Edited by Werner Scholtz, Professor of Law, University of the Western Cape, South Africa and Visiting Professor, Lincoln Law School, UK and Jonathan Verschuuren, Professor of International and European Environmental Law, Tilburg University, the Netherlands
The core focus of this timely volume is to ascertain how regional environmental law may contribute to the pursuit of global sustainable development. Leading scholars critically analyze the ways in which states may pool sovereignty to find solutions to environmental problems, presenting a comparative legal analysis of the manner in which the AU, EU, OAS and ASEAN deal with the issues of climate change, human rights and the environment.
This perceptive work presents a unique comparative legal analysis, ascertaining how regional environmental law can contribute to the prevailing pursuit of global sustainable development. The book provides an introduction to and analysis of the environmental law adhered to by each regional organisation in an accessible and discerning discussion.
Regional Environmental Law analyses the manner in which four distinct regional organisations - the European Union (EU), Organization of American States (OAS), Association of Southeast Asian Nations (ASEAN) and the African Union (AU) - facilitate cooperation concerning regional environmental law in order to promote sustainable development. The fundamental environmental issues that require regional cooperation are considered: human rights and the environment, climate change and shared watercourses. Leading scholars critically analyse how states may pool sovereignty, pursuant to finding solutions to these salient environmental problems. The book puts forward conclusive thoughts about how to work towards the sustainable development agenda through both specific regional action and collaborative efforts.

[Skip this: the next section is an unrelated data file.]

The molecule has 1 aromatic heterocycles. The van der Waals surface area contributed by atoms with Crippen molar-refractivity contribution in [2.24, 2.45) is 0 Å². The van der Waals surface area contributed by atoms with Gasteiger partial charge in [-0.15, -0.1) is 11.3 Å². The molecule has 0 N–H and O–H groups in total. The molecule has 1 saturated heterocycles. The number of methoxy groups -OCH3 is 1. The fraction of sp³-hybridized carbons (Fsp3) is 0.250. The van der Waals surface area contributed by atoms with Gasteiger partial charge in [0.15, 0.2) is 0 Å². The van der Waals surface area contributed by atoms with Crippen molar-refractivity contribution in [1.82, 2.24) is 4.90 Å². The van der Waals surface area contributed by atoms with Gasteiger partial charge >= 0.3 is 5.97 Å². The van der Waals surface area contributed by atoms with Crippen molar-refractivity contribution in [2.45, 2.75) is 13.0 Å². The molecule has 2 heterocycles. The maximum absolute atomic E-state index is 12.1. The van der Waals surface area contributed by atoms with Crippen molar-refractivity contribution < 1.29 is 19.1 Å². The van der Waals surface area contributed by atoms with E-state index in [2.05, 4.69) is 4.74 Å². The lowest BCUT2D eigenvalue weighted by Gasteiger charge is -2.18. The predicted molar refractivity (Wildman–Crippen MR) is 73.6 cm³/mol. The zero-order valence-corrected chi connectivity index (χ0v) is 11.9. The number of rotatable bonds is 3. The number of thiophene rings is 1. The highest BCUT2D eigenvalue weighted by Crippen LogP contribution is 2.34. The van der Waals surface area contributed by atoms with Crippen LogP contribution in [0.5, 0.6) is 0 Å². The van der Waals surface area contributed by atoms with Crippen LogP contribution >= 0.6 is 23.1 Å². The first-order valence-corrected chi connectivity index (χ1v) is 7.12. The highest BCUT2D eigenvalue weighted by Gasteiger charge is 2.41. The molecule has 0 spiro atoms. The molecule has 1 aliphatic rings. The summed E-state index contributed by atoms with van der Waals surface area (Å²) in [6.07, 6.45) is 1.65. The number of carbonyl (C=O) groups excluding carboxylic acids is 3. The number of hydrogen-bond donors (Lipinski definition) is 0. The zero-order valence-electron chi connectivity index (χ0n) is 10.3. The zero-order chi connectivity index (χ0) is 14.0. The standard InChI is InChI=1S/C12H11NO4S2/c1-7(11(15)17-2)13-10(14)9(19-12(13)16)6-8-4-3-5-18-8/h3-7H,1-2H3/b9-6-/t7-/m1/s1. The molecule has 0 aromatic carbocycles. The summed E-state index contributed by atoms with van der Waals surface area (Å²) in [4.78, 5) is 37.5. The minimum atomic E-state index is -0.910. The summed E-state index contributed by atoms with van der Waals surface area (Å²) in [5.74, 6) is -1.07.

Researchers and students interested in international and environmental law will benefit from the comparative analysis of the respective regional organisations and their contribution to the sustainable development commitment. Practitioners and policy makers will find practical insight from the conclusions drawn.
‘Regional legal action to environmental problems has become increasingly important for national and international approaches. This important new study provides profound discussions of the state of affairs of regional approaches across the world and points at many remaining challenges regarding not only regulatory approaches, particularly in the field of transboundary waters and climate change, but also human rights instruments. It should be required reading by all interested in the further development of environmental law from a sustainable development perspective’ – Marjan Peeters, University of Maastricht, the Netherlands.
Contributors: M. Barnard, L. Bhullar, B. Boer, J.T. Calasans, J. de Cendra de Larragán, C.S. de Windt, B. Garcia, K. Kheng-Lian, L. Krämer, W.D. Lubbe, O. McIntyre, A. Meijknecht, M.A. Orellana, D.M. Pallangyo, W. Scholtz, H. Strydom, J. Verschuuren